By Ian Dunt
Bookies have all but written off a victory for Yes to AV at tomorrow's referendum, saying there was "no serious backing" for a surprise win.
Opinion polls are consistently showing a firm lead for the 'no' camp, with a ComRes poll for the Independent suggesting 66% of those who were sure to vote would vote 'no', compared to 34% voting 'yes'.
But with many voters still undecided and considerable uncertainty over turnout, the 'yes' camp is insisting that a surprise victory is still possible.
Punters making bets at William Hill will have to gamble £16 just to get £1 back, however, with 1/16 odds on a 'no' vote and 7/1 on a 'yes' vote.
"There has been absolutely no serious backing for a 'yes' vote, and the 'no' odds have consistently shortened throughout the campaign, with over 75% of bets placed on a 'no' outcome," said spokesman Graham Sharpe.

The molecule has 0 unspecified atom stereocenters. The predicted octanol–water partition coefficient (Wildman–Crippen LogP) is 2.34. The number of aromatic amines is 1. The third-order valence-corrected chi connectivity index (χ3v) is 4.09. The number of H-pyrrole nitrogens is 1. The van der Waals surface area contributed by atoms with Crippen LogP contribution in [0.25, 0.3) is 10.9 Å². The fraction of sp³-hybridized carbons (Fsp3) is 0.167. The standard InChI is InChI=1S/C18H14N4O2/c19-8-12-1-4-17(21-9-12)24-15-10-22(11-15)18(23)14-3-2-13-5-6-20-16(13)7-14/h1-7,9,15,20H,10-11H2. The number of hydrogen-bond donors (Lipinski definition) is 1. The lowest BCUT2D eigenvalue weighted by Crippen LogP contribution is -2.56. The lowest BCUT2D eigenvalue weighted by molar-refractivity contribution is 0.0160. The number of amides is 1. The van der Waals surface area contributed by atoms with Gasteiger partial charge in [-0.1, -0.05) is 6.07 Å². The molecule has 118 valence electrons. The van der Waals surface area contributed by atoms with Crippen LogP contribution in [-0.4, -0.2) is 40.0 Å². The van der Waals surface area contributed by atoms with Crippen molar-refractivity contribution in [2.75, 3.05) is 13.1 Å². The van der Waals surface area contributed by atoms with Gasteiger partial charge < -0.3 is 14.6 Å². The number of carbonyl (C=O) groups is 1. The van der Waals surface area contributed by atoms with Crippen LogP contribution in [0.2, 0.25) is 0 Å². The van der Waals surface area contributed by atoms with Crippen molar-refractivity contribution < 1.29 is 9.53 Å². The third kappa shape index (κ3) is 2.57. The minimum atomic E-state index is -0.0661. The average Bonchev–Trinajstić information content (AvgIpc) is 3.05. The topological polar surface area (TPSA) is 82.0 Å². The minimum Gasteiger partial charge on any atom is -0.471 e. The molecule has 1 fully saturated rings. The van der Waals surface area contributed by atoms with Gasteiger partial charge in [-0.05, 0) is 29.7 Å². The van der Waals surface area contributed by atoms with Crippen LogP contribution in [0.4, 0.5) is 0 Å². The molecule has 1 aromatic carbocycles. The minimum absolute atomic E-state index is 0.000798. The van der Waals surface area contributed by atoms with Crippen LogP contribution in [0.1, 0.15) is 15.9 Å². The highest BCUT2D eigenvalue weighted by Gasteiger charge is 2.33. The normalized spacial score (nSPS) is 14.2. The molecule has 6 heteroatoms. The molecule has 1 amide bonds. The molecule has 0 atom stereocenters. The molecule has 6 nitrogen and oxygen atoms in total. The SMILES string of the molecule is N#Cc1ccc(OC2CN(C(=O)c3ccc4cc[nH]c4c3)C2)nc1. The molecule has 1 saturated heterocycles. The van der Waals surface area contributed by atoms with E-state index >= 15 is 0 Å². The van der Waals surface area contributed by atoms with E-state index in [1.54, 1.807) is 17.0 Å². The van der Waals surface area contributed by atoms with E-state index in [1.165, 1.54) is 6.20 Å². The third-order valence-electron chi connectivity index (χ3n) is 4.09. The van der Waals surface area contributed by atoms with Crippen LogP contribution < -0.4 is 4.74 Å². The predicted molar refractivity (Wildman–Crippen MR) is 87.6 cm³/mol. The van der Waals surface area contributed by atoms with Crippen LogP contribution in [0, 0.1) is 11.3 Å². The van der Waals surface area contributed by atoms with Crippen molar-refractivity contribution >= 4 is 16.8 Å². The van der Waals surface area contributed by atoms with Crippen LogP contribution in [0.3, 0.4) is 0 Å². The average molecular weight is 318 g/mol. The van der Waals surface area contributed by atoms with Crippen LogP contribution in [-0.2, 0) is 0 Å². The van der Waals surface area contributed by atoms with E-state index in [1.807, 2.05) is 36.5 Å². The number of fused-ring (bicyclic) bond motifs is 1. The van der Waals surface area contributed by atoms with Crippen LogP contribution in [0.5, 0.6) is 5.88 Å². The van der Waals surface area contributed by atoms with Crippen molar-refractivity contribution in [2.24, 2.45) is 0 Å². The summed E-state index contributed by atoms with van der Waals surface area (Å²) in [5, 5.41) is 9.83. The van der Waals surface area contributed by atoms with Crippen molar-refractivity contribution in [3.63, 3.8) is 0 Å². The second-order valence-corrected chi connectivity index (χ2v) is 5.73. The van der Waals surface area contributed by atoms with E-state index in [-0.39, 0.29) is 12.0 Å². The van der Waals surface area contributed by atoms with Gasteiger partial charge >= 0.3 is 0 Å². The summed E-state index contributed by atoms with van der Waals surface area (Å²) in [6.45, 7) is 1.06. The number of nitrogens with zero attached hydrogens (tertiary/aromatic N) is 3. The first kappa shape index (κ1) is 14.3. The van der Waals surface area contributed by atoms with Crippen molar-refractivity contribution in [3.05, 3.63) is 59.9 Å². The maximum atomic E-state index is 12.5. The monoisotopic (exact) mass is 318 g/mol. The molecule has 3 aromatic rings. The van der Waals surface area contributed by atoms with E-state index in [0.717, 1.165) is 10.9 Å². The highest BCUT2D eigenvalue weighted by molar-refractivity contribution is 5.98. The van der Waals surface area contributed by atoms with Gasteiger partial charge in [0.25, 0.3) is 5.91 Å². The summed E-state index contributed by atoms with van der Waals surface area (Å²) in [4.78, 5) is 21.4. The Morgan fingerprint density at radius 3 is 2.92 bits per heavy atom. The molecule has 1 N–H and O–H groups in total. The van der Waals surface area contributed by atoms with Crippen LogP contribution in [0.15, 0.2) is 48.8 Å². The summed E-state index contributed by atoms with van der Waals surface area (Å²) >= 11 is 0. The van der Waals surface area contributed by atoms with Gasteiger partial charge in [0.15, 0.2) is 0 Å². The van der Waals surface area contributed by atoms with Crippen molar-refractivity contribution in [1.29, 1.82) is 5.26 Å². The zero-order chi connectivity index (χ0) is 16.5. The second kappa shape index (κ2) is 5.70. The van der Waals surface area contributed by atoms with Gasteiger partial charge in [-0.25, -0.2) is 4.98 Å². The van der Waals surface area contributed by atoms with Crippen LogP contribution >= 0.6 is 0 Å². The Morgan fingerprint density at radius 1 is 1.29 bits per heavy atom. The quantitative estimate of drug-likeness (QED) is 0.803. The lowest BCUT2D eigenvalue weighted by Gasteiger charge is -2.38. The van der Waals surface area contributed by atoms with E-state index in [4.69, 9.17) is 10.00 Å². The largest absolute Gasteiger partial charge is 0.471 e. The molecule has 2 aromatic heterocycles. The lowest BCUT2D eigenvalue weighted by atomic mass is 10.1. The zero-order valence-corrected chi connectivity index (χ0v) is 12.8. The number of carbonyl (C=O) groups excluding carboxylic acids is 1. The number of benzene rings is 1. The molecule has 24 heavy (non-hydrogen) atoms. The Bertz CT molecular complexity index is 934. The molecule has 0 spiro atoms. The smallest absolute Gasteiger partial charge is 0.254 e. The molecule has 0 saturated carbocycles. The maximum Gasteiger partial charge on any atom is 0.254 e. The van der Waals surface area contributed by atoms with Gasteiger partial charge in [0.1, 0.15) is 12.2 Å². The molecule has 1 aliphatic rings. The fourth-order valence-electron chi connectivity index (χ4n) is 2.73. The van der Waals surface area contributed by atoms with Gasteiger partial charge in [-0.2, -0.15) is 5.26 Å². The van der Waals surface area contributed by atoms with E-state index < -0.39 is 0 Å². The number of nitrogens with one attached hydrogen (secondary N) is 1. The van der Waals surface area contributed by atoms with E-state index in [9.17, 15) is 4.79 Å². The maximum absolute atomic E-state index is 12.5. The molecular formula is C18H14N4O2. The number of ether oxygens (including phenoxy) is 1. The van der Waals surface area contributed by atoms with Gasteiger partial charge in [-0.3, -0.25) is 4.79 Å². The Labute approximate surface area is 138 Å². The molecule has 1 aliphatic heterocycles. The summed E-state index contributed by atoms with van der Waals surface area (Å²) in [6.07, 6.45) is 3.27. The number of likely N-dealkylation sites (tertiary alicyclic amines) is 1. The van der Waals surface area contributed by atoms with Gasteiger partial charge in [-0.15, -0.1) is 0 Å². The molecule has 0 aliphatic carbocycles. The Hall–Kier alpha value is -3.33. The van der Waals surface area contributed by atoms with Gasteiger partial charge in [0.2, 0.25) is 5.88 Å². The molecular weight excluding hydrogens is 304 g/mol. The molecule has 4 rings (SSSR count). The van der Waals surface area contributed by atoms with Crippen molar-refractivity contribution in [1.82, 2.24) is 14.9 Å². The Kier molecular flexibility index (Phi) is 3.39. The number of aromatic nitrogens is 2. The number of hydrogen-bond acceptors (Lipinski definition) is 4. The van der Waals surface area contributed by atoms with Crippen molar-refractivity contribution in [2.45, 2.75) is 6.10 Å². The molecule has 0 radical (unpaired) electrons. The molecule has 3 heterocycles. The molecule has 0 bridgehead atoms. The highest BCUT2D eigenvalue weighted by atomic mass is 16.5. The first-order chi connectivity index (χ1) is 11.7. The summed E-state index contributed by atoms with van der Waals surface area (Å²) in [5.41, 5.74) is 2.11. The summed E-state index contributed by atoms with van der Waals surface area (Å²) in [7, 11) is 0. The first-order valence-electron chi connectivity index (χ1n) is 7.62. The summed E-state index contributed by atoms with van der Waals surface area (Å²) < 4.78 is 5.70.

Analysts believe the Yes to AV camp has been hurt by the fact that the people most likely to back it - the young - are also the demographic least likely to vote, whereas as older, often Conservative, voters are more likely to turnout and to vote no.
Much of the attention in the later stages of the campaign has centred on the Labour party, which is split on the issue at every level. A slim majority of its supporters are expected to vote 'no', however.
High turnout of Labour voters in Scotland and Wales, where separate elections are taking place, makes the party's attitude important. But analysts are nervous of predicting events in too much detail as so much uncertainty continues to shroud turnout and voting intention in these areas - where the AV campaign has barely registered.